Broken Hill is Australia’s very first Heritage Listed city. This great honour was bestowed on the city in 2015. It is a place with many stories to tell.

Broken Hill is often considered the quintessential outback town with its warm hospitality, rich heritage, wide streets and pubs in grand old buildings, not to mention the remarkable aesthetic that surrounds the city. It is a unique and remote city under a wide-open sky offering a charming combination of grand buildings and ramshackle miners’ huts.

The city is the largest regional outback centre in Western New South Wales. It lies closest to the South Australian border (it even runs on South Australian time rather than following the clocks of New South Wales).

It has often been described as the ‘Capital of the Outback’ or ‘The Silver City’ – the latter for its long association with mining, specifically silver and mineral deposits. Mining in Broken Hill has been essential to Australia’s development as a nation.

Broken Hill is famous for its mining and is one of the world’s richest deposits in silver, lead and zinc.

It is also home to a rare volume of minerals and has been described as a ‘mineralogical rainforest’ with close to 300 mineral varieties. This mineral diversity enables us to learn so much about earth’s history. The natural geographic significance of this region cannot be understated.

The city also boasts many bold pioneers in various fields and passionate social activists too. Broken Hill has a long history in unionism and is even responsible for the creation of the eight-hour working day!

Broken Hill’s rich and diverse outback landscape has inspired many a talented artist, photographer and film maker over the years. The vibrant artistic community of Broken Hill has long been recognised and the city’s art gallery is the oldest regional art gallery in the state. Even the historic building (Sully’s Emporium) in which the art gallery is housed has won numerous heritage awards for restoration and refurbishment. Broken Hill is also home to The Brushmen of the Bush, a wonderful group of five gifted Australian artists (Pro Hart, Eric Minchin, High Schulz, John Pickup and Jack Absalom) with very diverse backgrounds whom, in the early 1970s, formed a collective to showcase their artwork. They took this work, celebrating the beauty of the Aussie outback, to the world whilst also raising significant funds for charities through their exhibitions.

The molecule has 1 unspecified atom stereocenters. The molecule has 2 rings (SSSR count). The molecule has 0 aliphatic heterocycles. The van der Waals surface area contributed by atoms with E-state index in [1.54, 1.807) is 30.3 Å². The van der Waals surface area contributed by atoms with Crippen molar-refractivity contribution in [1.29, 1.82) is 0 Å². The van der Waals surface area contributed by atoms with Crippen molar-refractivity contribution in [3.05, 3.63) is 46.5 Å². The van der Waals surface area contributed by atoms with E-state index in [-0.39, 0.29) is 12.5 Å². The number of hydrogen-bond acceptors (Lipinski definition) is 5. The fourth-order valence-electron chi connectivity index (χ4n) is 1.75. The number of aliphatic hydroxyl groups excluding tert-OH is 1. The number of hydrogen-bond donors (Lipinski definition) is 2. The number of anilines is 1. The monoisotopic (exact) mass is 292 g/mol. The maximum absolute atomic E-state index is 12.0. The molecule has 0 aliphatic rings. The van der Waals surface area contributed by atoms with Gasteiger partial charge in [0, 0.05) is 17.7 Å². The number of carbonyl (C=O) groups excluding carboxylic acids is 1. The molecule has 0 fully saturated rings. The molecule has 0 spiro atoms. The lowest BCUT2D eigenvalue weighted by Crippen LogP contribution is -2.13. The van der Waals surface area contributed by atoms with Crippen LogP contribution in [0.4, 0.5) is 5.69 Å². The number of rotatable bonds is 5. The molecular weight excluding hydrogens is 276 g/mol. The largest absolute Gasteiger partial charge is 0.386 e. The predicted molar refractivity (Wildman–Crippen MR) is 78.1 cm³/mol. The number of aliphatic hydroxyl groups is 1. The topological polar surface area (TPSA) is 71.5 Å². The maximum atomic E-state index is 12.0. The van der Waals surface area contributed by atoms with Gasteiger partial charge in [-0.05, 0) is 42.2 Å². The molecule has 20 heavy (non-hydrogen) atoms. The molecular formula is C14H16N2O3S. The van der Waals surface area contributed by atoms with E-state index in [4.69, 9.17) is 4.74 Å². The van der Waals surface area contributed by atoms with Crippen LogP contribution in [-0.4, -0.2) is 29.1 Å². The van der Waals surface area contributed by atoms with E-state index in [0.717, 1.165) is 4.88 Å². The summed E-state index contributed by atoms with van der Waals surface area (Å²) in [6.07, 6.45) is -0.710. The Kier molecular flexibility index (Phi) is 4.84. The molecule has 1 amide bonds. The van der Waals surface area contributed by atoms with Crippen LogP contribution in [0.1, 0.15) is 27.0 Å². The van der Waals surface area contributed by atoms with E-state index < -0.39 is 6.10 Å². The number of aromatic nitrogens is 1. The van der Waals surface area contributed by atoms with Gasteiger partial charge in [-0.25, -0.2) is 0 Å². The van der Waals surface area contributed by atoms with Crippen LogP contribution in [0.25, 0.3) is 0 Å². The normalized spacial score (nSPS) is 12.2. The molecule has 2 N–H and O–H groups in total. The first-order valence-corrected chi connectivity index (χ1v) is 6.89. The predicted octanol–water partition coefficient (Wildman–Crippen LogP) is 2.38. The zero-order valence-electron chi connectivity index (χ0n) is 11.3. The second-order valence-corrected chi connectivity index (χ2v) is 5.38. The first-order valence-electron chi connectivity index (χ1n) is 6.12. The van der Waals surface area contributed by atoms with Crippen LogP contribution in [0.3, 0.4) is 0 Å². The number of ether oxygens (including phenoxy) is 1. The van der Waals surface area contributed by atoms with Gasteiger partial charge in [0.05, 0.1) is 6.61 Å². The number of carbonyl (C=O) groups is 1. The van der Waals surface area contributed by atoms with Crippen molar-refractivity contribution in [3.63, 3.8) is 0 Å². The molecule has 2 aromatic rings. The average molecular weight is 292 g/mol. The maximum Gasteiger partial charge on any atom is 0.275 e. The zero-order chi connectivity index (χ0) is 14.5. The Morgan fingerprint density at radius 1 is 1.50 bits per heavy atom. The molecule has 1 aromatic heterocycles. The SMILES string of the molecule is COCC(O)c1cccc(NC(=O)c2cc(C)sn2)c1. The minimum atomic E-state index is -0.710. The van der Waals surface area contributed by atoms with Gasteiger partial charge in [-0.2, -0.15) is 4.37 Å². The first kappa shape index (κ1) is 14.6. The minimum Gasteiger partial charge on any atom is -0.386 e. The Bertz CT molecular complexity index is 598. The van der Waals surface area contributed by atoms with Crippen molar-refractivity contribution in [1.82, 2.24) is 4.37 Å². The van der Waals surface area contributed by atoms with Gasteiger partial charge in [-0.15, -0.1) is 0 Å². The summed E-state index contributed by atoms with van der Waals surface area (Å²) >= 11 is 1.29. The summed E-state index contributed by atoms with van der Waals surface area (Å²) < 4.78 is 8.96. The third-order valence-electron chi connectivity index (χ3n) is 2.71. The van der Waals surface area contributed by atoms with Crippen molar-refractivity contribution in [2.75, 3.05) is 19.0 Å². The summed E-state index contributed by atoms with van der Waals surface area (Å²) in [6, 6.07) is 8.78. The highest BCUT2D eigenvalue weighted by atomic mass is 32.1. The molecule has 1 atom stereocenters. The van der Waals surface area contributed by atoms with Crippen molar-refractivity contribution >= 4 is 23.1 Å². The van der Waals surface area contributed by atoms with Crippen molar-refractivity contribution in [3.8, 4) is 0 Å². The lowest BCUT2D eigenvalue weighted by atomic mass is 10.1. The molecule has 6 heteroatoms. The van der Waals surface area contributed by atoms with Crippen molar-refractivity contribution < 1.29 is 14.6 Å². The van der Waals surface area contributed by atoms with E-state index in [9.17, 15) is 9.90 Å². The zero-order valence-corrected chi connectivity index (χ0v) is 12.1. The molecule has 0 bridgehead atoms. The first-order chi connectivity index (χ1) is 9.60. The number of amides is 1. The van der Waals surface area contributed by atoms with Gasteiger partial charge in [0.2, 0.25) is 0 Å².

In addition to the art gallery, another worthy stop is the Sturt Park Reserve and Titanic Memorial.

Named after the British explorer who led several Australian expeditions, the park also has a memorial dedicated to the brave bandsmen aboard the Titanic. These courageous musicians continued to play in the hope of calming the guests even as the devastating events unfolded. For those keen to learn more, there is also a Titanic Collection at the Synagogue of the Outback Museum in Wolfram Street. This Jewish Museum is one of most remote Jewish museum in the world and represents the vibrant and successful Jewish community that existed in Broken Hill between the 1880s and 1960s (and whose origins lays in Poland, Russia, Lithuania and the Ukraine).

Sturt Park also has a large, grassed area, beautiful gardens, a skate park, a fenced adventure playground for children and covered picnic area with tables, chairs and gas barbecues.

Broken Hill is a fascinating city with much to offer and we warmly encourage you to venture out and about to take it all in whilst enjoying your stay at The Argent.